Former Law Enforcement Officer Sentenced To Prison For Beating, Pepper Spraying Restrained Inmate

Jeremy C. Mooney

A former Pike County, Ohio, Sheriff’s Office deputy, Jeremy C. Mooney, has been sentenced to 100 months in prison and three years of supervised release for federal civil rights violations involving excessive force.

Mooney, 49, was convicted by a federal jury in August 2023 of two counts of violating a victim’s constitutional rights by pepper spraying and punching the victim while the victim was restrained and posed no threat.

The jury found that Mooney’s actions involved the use of a dangerous weapon and resulted in bodily injury, the U.S. Department of Justice stated in press release dated March 27, 2024.

Mooney’s sentencing comes after he unlawfully used force against the victim, who was confined to a restraint chair at the Pike County Sheriff’s Office headquarters on November 18, 2019.

Mooney pepper-sprayed the victim twice directly in the face while the victim was in the restraint chair, causing him to writh in pain. Mooney then punched the victim in the head 11 times while he was still handcuffed and secured in the restraint chair, resulting in enough force to break Mooney’s own hand.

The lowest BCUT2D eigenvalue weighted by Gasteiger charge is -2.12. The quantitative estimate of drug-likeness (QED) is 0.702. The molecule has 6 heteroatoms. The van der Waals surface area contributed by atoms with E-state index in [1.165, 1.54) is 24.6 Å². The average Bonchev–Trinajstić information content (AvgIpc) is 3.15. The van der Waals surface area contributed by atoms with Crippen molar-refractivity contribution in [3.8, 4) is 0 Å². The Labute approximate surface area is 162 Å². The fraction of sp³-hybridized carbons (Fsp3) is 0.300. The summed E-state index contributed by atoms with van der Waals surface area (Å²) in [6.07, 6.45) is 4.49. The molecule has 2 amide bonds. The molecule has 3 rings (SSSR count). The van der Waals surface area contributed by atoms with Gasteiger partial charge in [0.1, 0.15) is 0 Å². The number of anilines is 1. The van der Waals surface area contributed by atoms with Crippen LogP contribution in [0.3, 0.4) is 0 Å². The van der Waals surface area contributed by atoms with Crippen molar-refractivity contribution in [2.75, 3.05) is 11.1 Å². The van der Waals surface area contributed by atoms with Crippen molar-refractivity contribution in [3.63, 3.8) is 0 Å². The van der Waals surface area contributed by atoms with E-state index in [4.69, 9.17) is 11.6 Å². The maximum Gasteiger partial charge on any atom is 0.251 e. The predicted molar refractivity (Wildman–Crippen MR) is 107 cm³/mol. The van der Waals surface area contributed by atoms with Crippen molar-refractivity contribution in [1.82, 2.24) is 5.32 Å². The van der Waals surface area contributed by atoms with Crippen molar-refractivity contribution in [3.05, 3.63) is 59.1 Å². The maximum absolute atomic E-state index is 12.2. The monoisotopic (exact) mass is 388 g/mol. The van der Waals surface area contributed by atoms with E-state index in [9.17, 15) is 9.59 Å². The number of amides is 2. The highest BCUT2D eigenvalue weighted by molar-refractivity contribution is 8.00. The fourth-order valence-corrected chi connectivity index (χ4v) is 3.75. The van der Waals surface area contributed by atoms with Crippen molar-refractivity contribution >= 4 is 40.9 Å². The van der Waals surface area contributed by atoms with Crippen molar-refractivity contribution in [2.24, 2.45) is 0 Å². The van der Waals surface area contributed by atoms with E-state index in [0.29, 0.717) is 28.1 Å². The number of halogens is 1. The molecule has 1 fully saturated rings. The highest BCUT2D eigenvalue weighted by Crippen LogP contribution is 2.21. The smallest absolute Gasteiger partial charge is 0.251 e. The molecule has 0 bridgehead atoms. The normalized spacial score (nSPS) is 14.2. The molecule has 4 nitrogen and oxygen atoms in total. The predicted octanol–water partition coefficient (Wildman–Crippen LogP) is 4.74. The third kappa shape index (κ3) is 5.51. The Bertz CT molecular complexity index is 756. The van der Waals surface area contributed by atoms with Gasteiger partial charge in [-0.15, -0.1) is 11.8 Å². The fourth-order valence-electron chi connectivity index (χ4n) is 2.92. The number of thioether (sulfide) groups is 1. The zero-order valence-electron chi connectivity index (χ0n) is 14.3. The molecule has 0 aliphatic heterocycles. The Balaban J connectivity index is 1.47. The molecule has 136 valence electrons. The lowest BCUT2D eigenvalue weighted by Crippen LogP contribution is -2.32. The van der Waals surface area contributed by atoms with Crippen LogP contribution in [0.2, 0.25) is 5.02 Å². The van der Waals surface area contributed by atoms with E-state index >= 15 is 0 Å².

Assistant Attorney General Kristen Clarke of the Justice Department’s Civil Rights Division stated:

“This defendant is being sentenced for the violent assault of an inmate who was confined to a restraint chair and unable to protect himself or escape from the abuse.”

U.S. Attorney Kenneth L. Parker for the Southern District of Ohio emphasized that law enforcement officials who abuse their powers will be held accountable.

Mooney’s former supervisor, William Stansberry Jr., 47, of Chillicothe, Ohio, was also charged for failing to intervene to prevent Mooney’s conduct.

Stansberry pleaded guilty to deprivation of civil rights under color of law and was sentenced to six months in prison on March 5.

The FBI Cincinnati Field Office investigated the case, with Assistant U.S. Attorney Peter K. Glenn-Applegate and Trial Attorney Cameron A. Bell of the Justice Department’s Civil Rights Division prosecuting the case.